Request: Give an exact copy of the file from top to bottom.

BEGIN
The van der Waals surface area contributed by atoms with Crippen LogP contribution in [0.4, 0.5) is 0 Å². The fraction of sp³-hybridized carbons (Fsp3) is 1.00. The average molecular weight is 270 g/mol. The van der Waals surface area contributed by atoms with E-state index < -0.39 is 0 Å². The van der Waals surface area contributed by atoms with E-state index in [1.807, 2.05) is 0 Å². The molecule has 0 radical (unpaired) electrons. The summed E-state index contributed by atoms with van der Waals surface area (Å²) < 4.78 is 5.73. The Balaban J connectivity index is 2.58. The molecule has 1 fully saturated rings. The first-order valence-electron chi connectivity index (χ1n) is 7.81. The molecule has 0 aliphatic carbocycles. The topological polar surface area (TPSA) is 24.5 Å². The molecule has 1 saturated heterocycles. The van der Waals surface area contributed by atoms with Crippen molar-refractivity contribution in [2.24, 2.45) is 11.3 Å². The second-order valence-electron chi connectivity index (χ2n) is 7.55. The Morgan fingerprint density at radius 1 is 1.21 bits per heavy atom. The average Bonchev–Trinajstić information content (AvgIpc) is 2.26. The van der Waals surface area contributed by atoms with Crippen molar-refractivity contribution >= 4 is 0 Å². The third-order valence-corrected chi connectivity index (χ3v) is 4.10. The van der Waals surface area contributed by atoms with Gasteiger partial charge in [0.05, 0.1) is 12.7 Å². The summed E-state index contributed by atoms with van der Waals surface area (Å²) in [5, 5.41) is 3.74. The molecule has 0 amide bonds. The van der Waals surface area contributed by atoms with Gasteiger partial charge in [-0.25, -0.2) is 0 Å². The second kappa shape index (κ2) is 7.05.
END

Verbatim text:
The van der Waals surface area contributed by atoms with Crippen LogP contribution in [0.4, 0.5) is 0 Å². The fraction of sp³-hybridized carbons (Fsp3) is 1.00. The average molecular weight is 270 g/mol. The van der Waals surface area contributed by atoms with E-state index < -0.39 is 0 Å². The van der Waals surface area contributed by atoms with E-state index in [1.807, 2.05) is 0 Å². The molecule has 0 radical (unpaired) electrons. The summed E-state index contributed by atoms with van der Waals surface area (Å²) < 4.78 is 5.73. The Balaban J connectivity index is 2.58. The molecule has 1 fully saturated rings. The first-order valence-electron chi connectivity index (χ1n) is 7.81. The molecule has 0 aliphatic carbocycles. The topological polar surface area (TPSA) is 24.5 Å². The molecule has 1 saturated heterocycles. The van der Waals surface area contributed by atoms with Crippen molar-refractivity contribution in [2.24, 2.45) is 11.3 Å². The second-order valence-electron chi connectivity index (χ2n) is 7.55. The Morgan fingerprint density at radius 1 is 1.21 bits per heavy atom. The average Bonchev–Trinajstić information content (AvgIpc) is 2.26. The van der Waals surface area contributed by atoms with Crippen molar-refractivity contribution >= 4 is 0 Å². The third-order valence-corrected chi connectivity index (χ3v) is 4.10. The van der Waals surface area contributed by atoms with Gasteiger partial charge in [0.05, 0.1) is 12.7 Å². The summed E-state index contributed by atoms with van der Waals surface area (Å²) in [5, 5.41) is 3.74. The molecule has 0 amide bonds. The van der Waals surface area contributed by atoms with Gasteiger partial charge in [-0.25, -0.2) is 0 Å². The second kappa shape index (κ2) is 7.05.